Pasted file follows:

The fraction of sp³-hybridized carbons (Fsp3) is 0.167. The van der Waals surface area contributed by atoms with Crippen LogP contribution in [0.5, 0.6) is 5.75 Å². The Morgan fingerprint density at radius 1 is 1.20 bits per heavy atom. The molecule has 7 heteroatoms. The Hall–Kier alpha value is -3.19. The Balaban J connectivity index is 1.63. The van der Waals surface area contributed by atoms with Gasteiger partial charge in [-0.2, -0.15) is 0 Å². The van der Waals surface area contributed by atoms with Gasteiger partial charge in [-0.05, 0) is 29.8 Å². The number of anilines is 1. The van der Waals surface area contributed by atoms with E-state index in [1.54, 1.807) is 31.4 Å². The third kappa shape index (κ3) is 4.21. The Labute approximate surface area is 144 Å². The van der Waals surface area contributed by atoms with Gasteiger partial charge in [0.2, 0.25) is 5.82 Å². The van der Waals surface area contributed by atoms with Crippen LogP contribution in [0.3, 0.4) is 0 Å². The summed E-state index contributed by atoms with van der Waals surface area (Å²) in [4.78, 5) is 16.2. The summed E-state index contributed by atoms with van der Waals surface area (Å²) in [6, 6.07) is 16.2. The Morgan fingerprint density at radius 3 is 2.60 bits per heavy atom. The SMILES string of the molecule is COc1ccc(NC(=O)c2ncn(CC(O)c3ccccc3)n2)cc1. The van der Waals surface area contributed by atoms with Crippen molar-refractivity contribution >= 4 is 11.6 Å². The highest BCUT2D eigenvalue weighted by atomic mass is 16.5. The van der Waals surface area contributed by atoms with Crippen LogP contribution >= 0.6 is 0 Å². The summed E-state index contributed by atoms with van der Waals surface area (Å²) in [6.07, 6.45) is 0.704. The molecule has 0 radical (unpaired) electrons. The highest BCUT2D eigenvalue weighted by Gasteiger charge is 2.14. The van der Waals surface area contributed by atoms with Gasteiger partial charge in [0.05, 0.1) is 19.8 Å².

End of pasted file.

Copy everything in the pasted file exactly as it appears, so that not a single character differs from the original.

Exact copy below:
The fraction of sp³-hybridized carbons (Fsp3) is 0.167. The van der Waals surface area contributed by atoms with Crippen LogP contribution in [0.5, 0.6) is 5.75 Å². The Morgan fingerprint density at radius 1 is 1.20 bits per heavy atom. The molecule has 7 heteroatoms. The Hall–Kier alpha value is -3.19. The Balaban J connectivity index is 1.63. The van der Waals surface area contributed by atoms with Gasteiger partial charge in [-0.2, -0.15) is 0 Å². The van der Waals surface area contributed by atoms with Gasteiger partial charge in [-0.05, 0) is 29.8 Å². The number of anilines is 1. The van der Waals surface area contributed by atoms with E-state index in [1.54, 1.807) is 31.4 Å². The third kappa shape index (κ3) is 4.21. The Labute approximate surface area is 144 Å². The van der Waals surface area contributed by atoms with Gasteiger partial charge in [0.2, 0.25) is 5.82 Å². The van der Waals surface area contributed by atoms with Crippen LogP contribution in [0.3, 0.4) is 0 Å². The summed E-state index contributed by atoms with van der Waals surface area (Å²) in [4.78, 5) is 16.2. The summed E-state index contributed by atoms with van der Waals surface area (Å²) in [6, 6.07) is 16.2. The Morgan fingerprint density at radius 3 is 2.60 bits per heavy atom. The SMILES string of the molecule is COc1ccc(NC(=O)c2ncn(CC(O)c3ccccc3)n2)cc1. The van der Waals surface area contributed by atoms with Crippen molar-refractivity contribution >= 4 is 11.6 Å². The highest BCUT2D eigenvalue weighted by atomic mass is 16.5. The van der Waals surface area contributed by atoms with Crippen LogP contribution >= 0.6 is 0 Å². The summed E-state index contributed by atoms with van der Waals surface area (Å²) in [6.07, 6.45) is 0.704. The molecule has 0 radical (unpaired) electrons. The highest BCUT2D eigenvalue weighted by Gasteiger charge is 2.14. The van der Waals surface area contributed by atoms with Gasteiger partial charge in [0.05, 0.1) is 19.8 Å².